Port Washington business owners and city officials will meet next week to continue discussing an ordinance that would require both a business and security plan from applicants hoping to open an alcohol-related business in Port.
Port Washington Main Street Executive Director Sara Grover attended a Common Council meeting on Tuesday to speak on behalf of many of the city's business owners during a public hearing.
While Grover came with suggestions regarding details in the ordinance, she also said business owners were interested in having a more interactive role in rewriting the law.
"The interaction between businesses and city is what they're looking for," Grover said referring to business owners. "To really mold and craft a really good ordinance ... (and) we're still in a phase where that could take place."
Barney Bannon, who owns the building of the former Foxys tavern where a bar was recently denied a permit to operate, said he was concerned the ordinance is currently set up too loosely, leaving much of the law up to the interpretation of city officials — giving them the ability to pick and choose their enforcement.
"If you pass (this ordinance as it is), you could shut everyone down in the next 6 months," Bannon said. "I'm not questioning anyone's motives here … but you’re creating uncertainty … everybody in business knows uncertainty is a bad thing."
Ald. Jim Vollmar agreed that the ordinance needed to be reworked, to be shortened and more specifically focused on the business and security plan, "so that we can get the final draft to be an ordinance that is proactive for business and supports the chief in his enforecement duties," he said.
City Administrator Mark Grams said the officials and business owners are tentatively set to meet on Wednesday afternoon to discuss the ordinance. Grams still expects to have a final reading of the ordinance at the council's next meeting, during which time they will take a vote. The meeting starts at 7:30 p.m. Feb. 20 at City Hall.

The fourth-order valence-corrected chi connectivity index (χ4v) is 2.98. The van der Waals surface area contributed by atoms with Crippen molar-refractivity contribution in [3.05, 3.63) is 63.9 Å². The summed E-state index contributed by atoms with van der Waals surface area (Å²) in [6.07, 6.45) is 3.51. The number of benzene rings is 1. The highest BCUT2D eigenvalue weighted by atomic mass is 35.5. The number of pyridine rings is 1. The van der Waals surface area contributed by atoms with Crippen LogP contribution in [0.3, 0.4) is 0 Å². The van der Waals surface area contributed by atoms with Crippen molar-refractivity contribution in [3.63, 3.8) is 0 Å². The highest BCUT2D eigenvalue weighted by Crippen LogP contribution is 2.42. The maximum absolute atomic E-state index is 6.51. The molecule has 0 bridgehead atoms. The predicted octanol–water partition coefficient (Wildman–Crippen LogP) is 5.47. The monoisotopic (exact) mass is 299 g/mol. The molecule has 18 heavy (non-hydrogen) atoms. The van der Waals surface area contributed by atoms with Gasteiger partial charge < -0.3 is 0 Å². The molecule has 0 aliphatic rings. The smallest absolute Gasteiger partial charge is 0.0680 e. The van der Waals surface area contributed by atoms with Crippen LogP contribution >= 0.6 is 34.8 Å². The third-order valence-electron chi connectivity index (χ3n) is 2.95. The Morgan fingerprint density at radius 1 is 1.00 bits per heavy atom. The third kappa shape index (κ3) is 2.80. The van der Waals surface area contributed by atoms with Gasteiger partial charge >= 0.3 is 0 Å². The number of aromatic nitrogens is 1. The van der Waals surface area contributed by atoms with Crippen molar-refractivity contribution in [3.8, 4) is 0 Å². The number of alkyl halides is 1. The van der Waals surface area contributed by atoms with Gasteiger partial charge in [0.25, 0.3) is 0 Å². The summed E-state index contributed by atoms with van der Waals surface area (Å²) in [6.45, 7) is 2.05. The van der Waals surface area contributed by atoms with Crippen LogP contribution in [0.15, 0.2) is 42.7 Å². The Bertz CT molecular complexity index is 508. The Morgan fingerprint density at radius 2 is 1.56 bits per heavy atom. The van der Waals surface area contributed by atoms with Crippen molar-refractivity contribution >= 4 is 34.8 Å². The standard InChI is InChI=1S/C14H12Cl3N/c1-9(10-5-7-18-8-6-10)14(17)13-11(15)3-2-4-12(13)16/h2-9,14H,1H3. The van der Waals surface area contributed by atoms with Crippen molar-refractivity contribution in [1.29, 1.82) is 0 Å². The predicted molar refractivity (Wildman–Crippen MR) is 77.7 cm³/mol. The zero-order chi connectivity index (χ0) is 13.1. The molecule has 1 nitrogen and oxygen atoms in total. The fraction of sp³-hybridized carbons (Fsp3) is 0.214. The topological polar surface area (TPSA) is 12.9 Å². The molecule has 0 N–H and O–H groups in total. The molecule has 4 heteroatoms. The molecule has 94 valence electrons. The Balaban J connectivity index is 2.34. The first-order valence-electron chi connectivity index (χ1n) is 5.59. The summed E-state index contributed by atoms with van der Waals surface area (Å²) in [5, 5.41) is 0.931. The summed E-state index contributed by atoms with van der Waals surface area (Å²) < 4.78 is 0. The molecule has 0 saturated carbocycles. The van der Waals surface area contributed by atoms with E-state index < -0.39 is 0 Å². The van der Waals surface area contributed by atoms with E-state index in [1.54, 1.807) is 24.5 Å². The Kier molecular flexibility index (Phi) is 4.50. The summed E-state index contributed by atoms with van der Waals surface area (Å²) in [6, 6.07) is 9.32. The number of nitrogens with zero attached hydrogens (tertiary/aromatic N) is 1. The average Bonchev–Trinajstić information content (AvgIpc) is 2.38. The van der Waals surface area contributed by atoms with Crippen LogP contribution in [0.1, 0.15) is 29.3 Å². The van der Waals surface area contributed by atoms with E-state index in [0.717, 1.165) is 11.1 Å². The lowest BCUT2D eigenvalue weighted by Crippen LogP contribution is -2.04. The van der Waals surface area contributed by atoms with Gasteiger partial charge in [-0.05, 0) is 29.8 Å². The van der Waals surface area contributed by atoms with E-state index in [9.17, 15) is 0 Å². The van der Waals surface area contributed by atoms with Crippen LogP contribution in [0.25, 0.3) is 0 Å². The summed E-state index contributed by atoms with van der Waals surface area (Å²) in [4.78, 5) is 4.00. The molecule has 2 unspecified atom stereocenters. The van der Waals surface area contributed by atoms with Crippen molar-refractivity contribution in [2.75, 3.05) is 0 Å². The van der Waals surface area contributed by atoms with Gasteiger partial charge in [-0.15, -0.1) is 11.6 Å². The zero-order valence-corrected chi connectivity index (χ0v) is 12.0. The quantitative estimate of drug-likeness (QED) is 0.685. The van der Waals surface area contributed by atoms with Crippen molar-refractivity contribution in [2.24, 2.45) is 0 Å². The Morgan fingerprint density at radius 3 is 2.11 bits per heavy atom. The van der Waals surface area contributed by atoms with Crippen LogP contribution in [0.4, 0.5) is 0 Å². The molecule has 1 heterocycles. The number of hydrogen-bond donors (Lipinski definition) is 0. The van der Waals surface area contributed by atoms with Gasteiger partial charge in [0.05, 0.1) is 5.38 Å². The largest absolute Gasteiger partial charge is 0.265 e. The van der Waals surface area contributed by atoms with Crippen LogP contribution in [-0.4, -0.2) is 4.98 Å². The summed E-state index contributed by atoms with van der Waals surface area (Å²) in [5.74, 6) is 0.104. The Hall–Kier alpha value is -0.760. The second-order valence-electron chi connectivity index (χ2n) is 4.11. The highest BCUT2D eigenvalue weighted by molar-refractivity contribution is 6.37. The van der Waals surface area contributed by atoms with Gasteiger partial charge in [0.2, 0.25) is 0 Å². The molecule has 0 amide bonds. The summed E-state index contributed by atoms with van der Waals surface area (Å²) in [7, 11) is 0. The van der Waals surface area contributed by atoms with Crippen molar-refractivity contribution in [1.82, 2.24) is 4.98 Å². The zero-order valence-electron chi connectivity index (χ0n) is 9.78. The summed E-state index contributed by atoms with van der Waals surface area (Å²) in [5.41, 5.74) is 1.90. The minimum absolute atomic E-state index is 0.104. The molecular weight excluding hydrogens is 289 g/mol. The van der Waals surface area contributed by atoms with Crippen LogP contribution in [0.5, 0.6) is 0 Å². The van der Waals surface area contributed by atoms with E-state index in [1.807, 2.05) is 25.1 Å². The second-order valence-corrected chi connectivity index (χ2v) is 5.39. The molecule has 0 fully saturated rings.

Business owners concerned with certain details
The ordinance details requirements for license applicants looking to open a new business, including:
- submission of a business plan describing items such as hours of operation
- type of music or entertainment planned
- type of food
- potential negative impacts on the surrounding neighborhood
- how the business will handle these issues.
A security plan agreed to after meeting with Port Washington Police Chief Kevin Hingiss, including ideas such as trained security staff, cameras on the premises and limits on patrons in the buildings is also required of new businesses in the ordinance.
Some of the ordinance changes would also have an impact on current business owners when they renew each year, including building inspections to be sure the establishment complies with sanitary regulations and other codes and ordinances.
Much of the concern was regarding the requirement for security cameras.
"A new business coming in does face a lot of start up costs to begin with," Grover said. "(A camera) is an extra cost … and could possibly deter a business."
Hingiss said he did some research regarding the cost of a camera system: installing cameras both indoors and outdoors would run a business about $1,500; if just purchasing indoor cameras, a business owner might be able to purchase equipment for about $300 because they would not need to worry about equipment suitable for winter weather.
"Most of the businesses that have liquor licenses have cameras already," he said. "Some of the reason that I believe cameras are important ... number one, for the bars itself … it prevents employee theft, false accusations against the taverns or the bars … (and they) can prevent burglaries, other thefts — and basically just protects patrons and the owners."
But business owners were quick to point out that cameras don't always deter petty theft or catch a crime in action — and can actually end up being a liability to the business.
Maria Kiesow of Pasta Shoppe said the restaurant has security cameras inside the building but have still had theft among employees — and it's not always detectable on the cameras.
"Cameras I don't think are always the answer," she said.
Cathy Wilger, director of sales at Holiday Inn, said a hotel within the company was sued because of a crime that happened, and was caught on camera — but that employees didn't see take place.
"It is a liability to the business, too, to have cameras in their establishments," she said, "and I just want you to be aware that that can happen."